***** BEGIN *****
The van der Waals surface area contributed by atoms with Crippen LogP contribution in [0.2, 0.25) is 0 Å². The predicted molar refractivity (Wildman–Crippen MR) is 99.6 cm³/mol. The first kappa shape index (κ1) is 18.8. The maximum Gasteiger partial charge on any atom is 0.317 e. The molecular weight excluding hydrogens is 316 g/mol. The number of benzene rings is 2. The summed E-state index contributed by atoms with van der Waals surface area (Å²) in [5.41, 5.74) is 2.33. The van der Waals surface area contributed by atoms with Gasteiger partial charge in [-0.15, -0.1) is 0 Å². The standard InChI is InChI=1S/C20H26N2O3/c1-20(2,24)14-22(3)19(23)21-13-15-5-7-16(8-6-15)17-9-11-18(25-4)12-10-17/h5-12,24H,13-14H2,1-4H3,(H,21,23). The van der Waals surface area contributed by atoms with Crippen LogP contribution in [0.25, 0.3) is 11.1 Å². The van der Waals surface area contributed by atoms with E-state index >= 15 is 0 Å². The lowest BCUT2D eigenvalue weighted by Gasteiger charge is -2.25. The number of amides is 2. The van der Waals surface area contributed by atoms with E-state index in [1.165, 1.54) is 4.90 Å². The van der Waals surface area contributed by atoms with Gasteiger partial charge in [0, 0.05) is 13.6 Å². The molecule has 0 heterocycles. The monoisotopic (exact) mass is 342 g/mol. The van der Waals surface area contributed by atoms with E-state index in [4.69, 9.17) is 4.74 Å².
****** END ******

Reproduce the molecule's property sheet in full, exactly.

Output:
The van der Waals surface area contributed by atoms with Crippen LogP contribution in [0.2, 0.25) is 0 Å². The predicted molar refractivity (Wildman–Crippen MR) is 99.6 cm³/mol. The first kappa shape index (κ1) is 18.8. The maximum Gasteiger partial charge on any atom is 0.317 e. The molecular weight excluding hydrogens is 316 g/mol. The number of benzene rings is 2. The summed E-state index contributed by atoms with van der Waals surface area (Å²) in [5.41, 5.74) is 2.33. The van der Waals surface area contributed by atoms with Gasteiger partial charge in [-0.15, -0.1) is 0 Å². The standard InChI is InChI=1S/C20H26N2O3/c1-20(2,24)14-22(3)19(23)21-13-15-5-7-16(8-6-15)17-9-11-18(25-4)12-10-17/h5-12,24H,13-14H2,1-4H3,(H,21,23). The van der Waals surface area contributed by atoms with Crippen LogP contribution in [0.25, 0.3) is 11.1 Å². The van der Waals surface area contributed by atoms with E-state index >= 15 is 0 Å². The lowest BCUT2D eigenvalue weighted by Gasteiger charge is -2.25. The number of amides is 2. The van der Waals surface area contributed by atoms with E-state index in [1.165, 1.54) is 4.90 Å². The van der Waals surface area contributed by atoms with Gasteiger partial charge in [0, 0.05) is 13.6 Å². The molecule has 0 heterocycles. The monoisotopic (exact) mass is 342 g/mol. The van der Waals surface area contributed by atoms with E-state index in [4.69, 9.17) is 4.74 Å².